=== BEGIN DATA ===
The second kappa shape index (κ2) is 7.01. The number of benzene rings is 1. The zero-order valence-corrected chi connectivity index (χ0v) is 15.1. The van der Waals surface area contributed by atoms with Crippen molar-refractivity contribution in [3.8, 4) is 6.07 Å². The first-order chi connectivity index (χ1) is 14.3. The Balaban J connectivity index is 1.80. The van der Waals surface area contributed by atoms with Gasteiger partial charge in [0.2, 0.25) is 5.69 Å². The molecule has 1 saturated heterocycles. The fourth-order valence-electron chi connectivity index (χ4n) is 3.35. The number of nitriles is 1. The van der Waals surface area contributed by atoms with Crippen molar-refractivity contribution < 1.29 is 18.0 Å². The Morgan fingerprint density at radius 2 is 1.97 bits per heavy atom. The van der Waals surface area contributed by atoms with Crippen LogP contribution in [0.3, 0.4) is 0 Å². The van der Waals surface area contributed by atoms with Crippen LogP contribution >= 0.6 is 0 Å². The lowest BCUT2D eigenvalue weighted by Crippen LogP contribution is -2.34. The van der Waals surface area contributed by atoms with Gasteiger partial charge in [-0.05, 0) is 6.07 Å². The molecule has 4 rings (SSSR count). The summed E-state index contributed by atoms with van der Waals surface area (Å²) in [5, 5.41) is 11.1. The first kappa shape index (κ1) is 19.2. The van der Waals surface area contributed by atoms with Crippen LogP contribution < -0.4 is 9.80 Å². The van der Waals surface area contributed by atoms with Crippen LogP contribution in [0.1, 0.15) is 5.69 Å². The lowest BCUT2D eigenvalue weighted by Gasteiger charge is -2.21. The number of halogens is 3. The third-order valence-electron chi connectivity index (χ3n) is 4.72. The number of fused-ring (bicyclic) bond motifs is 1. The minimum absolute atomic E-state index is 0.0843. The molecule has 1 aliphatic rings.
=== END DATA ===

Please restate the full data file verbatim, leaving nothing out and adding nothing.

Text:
The second kappa shape index (κ2) is 7.01. The number of benzene rings is 1. The zero-order valence-corrected chi connectivity index (χ0v) is 15.1. The van der Waals surface area contributed by atoms with Crippen molar-refractivity contribution in [3.8, 4) is 6.07 Å². The first-order chi connectivity index (χ1) is 14.3. The Balaban J connectivity index is 1.80. The van der Waals surface area contributed by atoms with Gasteiger partial charge in [0.2, 0.25) is 5.69 Å². The molecule has 1 saturated heterocycles. The fourth-order valence-electron chi connectivity index (χ4n) is 3.35. The number of nitriles is 1. The van der Waals surface area contributed by atoms with Crippen molar-refractivity contribution < 1.29 is 18.0 Å². The Morgan fingerprint density at radius 2 is 1.97 bits per heavy atom. The van der Waals surface area contributed by atoms with Crippen LogP contribution in [0.3, 0.4) is 0 Å². The van der Waals surface area contributed by atoms with Crippen LogP contribution >= 0.6 is 0 Å². The lowest BCUT2D eigenvalue weighted by Crippen LogP contribution is -2.34. The van der Waals surface area contributed by atoms with Gasteiger partial charge in [-0.05, 0) is 6.07 Å². The molecule has 4 rings (SSSR count). The summed E-state index contributed by atoms with van der Waals surface area (Å²) in [5, 5.41) is 11.1. The first kappa shape index (κ1) is 19.2. The van der Waals surface area contributed by atoms with Crippen LogP contribution < -0.4 is 9.80 Å². The van der Waals surface area contributed by atoms with Crippen LogP contribution in [0.1, 0.15) is 5.69 Å². The lowest BCUT2D eigenvalue weighted by Gasteiger charge is -2.21. The number of halogens is 3. The third-order valence-electron chi connectivity index (χ3n) is 4.72. The number of fused-ring (bicyclic) bond motifs is 1. The minimum absolute atomic E-state index is 0.0843. The molecule has 1 aliphatic rings.